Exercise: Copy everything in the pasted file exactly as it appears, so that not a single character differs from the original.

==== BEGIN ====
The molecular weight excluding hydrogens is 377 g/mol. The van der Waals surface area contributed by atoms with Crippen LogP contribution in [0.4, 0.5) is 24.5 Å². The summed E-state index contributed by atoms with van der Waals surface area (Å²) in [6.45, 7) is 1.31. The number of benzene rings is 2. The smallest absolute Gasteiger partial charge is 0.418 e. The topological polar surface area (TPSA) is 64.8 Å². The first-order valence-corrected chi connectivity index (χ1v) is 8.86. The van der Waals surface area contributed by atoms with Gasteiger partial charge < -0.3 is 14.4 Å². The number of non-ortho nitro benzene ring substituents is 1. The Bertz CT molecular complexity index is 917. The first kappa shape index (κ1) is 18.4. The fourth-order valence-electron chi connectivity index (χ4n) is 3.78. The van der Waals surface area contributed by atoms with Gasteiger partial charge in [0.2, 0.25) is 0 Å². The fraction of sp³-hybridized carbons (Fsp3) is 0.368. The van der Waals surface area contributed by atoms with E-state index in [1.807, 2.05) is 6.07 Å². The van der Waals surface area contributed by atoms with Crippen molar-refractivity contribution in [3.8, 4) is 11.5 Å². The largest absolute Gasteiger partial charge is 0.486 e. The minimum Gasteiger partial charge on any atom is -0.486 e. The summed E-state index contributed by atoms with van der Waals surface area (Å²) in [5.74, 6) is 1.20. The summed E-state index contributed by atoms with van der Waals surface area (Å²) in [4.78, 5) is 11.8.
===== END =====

The molecular weight excluding hydrogens is 377 g/mol. The van der Waals surface area contributed by atoms with Crippen LogP contribution in [0.4, 0.5) is 24.5 Å². The summed E-state index contributed by atoms with van der Waals surface area (Å²) in [6.45, 7) is 1.31. The number of benzene rings is 2. The smallest absolute Gasteiger partial charge is 0.418 e. The topological polar surface area (TPSA) is 64.8 Å². The first-order valence-corrected chi connectivity index (χ1v) is 8.86. The van der Waals surface area contributed by atoms with Gasteiger partial charge < -0.3 is 14.4 Å². The number of non-ortho nitro benzene ring substituents is 1. The Bertz CT molecular complexity index is 917. The first kappa shape index (κ1) is 18.4. The fourth-order valence-electron chi connectivity index (χ4n) is 3.78. The van der Waals surface area contributed by atoms with Gasteiger partial charge in [0.2, 0.25) is 0 Å². The fraction of sp³-hybridized carbons (Fsp3) is 0.368. The van der Waals surface area contributed by atoms with E-state index in [1.807, 2.05) is 6.07 Å². The van der Waals surface area contributed by atoms with Crippen molar-refractivity contribution in [3.8, 4) is 11.5 Å². The largest absolute Gasteiger partial charge is 0.486 e. The minimum Gasteiger partial charge on any atom is -0.486 e. The summed E-state index contributed by atoms with van der Waals surface area (Å²) in [5.74, 6) is 1.20. The summed E-state index contributed by atoms with van der Waals surface area (Å²) in [4.78, 5) is 11.8.